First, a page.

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Delay claims, time bars and the prevention principle

Introduction

The 'prevention principle' is an established principle under English law whereby a party may not enforce a contract term against the other party where it has prevented the other party from performing that obligation. The prevention principle is closely linked to the maxim that “no party may benefit from its own breach of contract.”

In the construction context, where the date for completion is not met, the contractor is usually exposed to liquidated damages at an agreed rate in the contract.  However, when the delay is caused by the principal conduct, such as a failure to give access to site, a delay in obtaining approvals or consenting to design drawings, the principal will not normally be entitled to enforce the liquidated damages provision.  This is called the ‘prevention principle’ and in such circumstances, contractors are usually entitled to an extension of time.

Peak Construction Ltd v McKinney Foundations Ltd (1970) 69 LGR 1 (‘PEAK’)

In Peak, Peak Construction Ltd (‘Peak’) was contracted to build three apartments for Liverpool. Peak's subcontractor discovered a fault in the Foundations and Peak subsequently asked Liverpool for directions. Liverpool’s expert provided instructions three months after Peak’s request. Liverpool claimed liquidated damages for the late completion of the works and Peak subsequently claimed against Liverpool. The Contract between the parties contained no provision for Peak to get an extension of time for delay caused by Liverpool.

The Court decided that Liverpool would only be entitled to liquidated damages for late completion, where the delay was caused by Liverpool’s conduct, if the extension of time clause provided for such a breach by Liverpool. As the extension of time clause did not entitle Peak or Peak’s subcontractor to any extension of time for Liverpool’s conduct, no liquidated damages could be applied. The Court also ruled that the date for completion was meaningless and a new obligation arose to finish the works within a reasonable period of time.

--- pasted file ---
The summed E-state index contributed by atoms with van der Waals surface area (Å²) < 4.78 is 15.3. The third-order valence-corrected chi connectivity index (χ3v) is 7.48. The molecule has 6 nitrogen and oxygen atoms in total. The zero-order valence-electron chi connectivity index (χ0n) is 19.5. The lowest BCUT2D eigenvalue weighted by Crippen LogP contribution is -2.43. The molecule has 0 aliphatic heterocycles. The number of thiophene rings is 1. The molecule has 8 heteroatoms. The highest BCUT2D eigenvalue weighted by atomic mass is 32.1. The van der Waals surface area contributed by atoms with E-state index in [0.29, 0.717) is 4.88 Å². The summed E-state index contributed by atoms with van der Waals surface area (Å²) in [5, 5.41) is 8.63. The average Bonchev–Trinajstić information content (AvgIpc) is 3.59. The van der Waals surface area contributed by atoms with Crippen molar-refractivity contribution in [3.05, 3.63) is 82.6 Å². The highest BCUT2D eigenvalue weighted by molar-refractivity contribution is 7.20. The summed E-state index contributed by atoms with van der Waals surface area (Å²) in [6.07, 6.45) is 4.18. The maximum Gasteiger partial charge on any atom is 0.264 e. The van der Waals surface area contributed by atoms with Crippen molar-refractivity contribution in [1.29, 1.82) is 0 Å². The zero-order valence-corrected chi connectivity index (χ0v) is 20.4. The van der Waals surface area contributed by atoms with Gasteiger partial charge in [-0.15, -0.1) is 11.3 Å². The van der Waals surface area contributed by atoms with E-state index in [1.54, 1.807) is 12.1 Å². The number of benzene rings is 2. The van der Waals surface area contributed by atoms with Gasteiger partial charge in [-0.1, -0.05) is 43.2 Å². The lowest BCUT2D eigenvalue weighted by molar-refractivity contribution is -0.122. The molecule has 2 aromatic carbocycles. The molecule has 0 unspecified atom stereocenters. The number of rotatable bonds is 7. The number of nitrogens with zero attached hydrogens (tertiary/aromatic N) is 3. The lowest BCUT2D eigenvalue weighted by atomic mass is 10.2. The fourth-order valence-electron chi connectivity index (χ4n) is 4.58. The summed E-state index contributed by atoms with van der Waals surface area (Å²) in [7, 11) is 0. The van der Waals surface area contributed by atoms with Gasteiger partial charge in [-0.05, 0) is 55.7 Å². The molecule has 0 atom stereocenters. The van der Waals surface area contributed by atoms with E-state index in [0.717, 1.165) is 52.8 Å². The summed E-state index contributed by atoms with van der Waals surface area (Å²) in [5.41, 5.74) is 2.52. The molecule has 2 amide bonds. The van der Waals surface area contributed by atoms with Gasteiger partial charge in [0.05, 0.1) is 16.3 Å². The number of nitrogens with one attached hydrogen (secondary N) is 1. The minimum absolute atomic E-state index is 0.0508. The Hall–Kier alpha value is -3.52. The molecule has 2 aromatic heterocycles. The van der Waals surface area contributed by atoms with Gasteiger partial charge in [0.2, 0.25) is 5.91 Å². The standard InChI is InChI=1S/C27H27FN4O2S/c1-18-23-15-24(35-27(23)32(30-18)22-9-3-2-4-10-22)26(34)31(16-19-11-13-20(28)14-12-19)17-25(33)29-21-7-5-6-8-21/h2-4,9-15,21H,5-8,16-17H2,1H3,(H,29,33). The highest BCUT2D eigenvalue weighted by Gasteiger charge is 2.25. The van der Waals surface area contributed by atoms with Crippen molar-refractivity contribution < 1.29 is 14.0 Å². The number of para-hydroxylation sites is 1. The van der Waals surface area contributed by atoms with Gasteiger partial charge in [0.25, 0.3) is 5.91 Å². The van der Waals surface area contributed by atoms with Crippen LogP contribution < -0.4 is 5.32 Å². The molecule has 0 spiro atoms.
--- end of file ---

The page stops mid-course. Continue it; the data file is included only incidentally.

Gaymark Investments Pty Ltd v Walter Construction Group Ltd (1999) 16 BCL 449

In this case, Walter Construction Group (‘Walter’) was entitled to an extension of time if there was a breach by Gaymark Investments Pty Ltd (‘Gaymark’), provided the application was made within the prescribed time period. Walter lodged an extension of time request due to Gaymark’s delay, however the application was not made in the required time period.

The Court stated that Walter’s failure to respond in time had lost them their entitlement to an extension of time, allowing Gaymark to claim liquidated damages.

Turner Corp Pty Ltd (recv & mgr apptd) v Austotel Pty Ltd (1994) 13 BCL 378 (‘Turner [1]’)

In Turner [1], the Court stated that the contractor’s failure to lodge an application for an extension of time within the prescribed period did not mean that the contractor could later argue the prevention principle.

The Court ruled that where the contractor had an option to obtain the extension of time but failed to do so, it was not “prevented” from obtaining the extension of time.

Turner Corp Ltd (in liq) v Co-ordinated Industries Pty Ltd (1994) 11 BCL 202 (‘Turner [2]’)

The Contract in the Turner [2] provided that the contractor was entitled to an extension of time if the Principal breached the contract and as such the Court stated that the prevention principle did not apply in such a case.